Tuesday, September 25, 2012

Lesson from a Bumblebee

With my dad’s health situation, my husband Jim and I have been traveling back and forth to be with Dad and to take care of the things he cannot take care of himself. Our own jobs and household affairs still need attention. If I begin to think about all the decisions to be made and all the things that I either want or need to do, I get overwhelmed.

This morning I watched as a bumblebee worked over the morning glory vines in our yard (one of the projects I had hoped to complete was curbing the growth of these vines that have covered our hydrangeas). The bumblebee went from flower to flower, one at a time, very methodically. He didn’t seem to be overwhelmed at the number of flowers, nor did he seem to be in any sort of hurry. He didn’t even try to enter every flower.

As I watched him work, I was reminded that I can only do one thing at a time, that not everything that presents itself to me needs my attention, and that taking my time is necessary to doing things well and also to my own well-being.

A friend at work, who has dealt with her own health issues and those of family members, gave me some good advice yesterday. She said that some things just need to be put on a shelf mentally, to be dealt with at a later time. Just as that bumblebee cannot work on every flower at the same time, neither can I handle all the things that compete for my attention at one time. I have to decide what to address and what needs to go on that mental shelf for later. Some of those items on the shelf will end up being done eventually, and some really don’t need to be done at all. I may not be in a position to make such decisions now, but if I continue to focus on only one thing at a time, I will be in a better mindset to make a good decision when a decision needs to be made.

Taking time to focus on only one thing at a time is how I was even able to notice the bumblebee this morning. Maybe it’s a good thing that eliminating the morning glory vines is a project that has gone on the shelf. Without them, I would have missed the lesson the bumblebee showed me.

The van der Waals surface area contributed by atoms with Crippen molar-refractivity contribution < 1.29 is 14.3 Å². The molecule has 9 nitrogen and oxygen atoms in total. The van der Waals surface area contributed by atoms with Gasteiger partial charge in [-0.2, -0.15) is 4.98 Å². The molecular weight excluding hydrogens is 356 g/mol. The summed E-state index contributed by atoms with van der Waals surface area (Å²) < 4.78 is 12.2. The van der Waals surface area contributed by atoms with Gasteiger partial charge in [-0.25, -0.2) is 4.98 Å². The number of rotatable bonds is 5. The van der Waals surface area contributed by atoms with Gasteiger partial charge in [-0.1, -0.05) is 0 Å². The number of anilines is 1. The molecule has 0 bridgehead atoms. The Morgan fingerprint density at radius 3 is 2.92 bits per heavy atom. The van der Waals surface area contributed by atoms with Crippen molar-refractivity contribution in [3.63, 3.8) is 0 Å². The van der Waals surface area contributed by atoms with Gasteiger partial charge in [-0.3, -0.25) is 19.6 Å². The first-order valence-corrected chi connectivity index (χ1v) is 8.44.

Thursday, September 20, 2012

Signs of Life

My dad has aggressive stage 4 cancer. Last week he was admitted to the hospital near where he lives, and my husband Jim and I made the 4-5 hour drive to be with him. My mom died several years ago and I’m an only child, so the responsibility for hard decisions falls solely on me. Fortunately, my dad had shared his wishes with me a long time ago, and I have been able to make decisions about treatment in accordance with his wishes.

For some time now, I have tried to practice twenty minutes a day of centering prayer. Between hospital activity, tending to things at Dad’s house, and finding a skilled nursing facility for him to go to upon leaving the hospital, I found it difficult to settle into a mode of centering prayer last week, and when I tried, there were many thoughts swirling around in my head.

What I did discover, however, were centering moments every day. A predawn cup of coffee on Dad’s porch while listening to owls hoot, two fawns chasing each other in a field as we drove to the hospital, deer at Dad’s house crunching acorns, sunset over the lake, breakfast entertainment of a baby squirrel and its mother, two turkeys crossing the road as we returned to Dad’s house from the hospital at dusk, and the thinnest sliver of a moon hanging in the sky on the evening of the day we settled him into a nursing facility.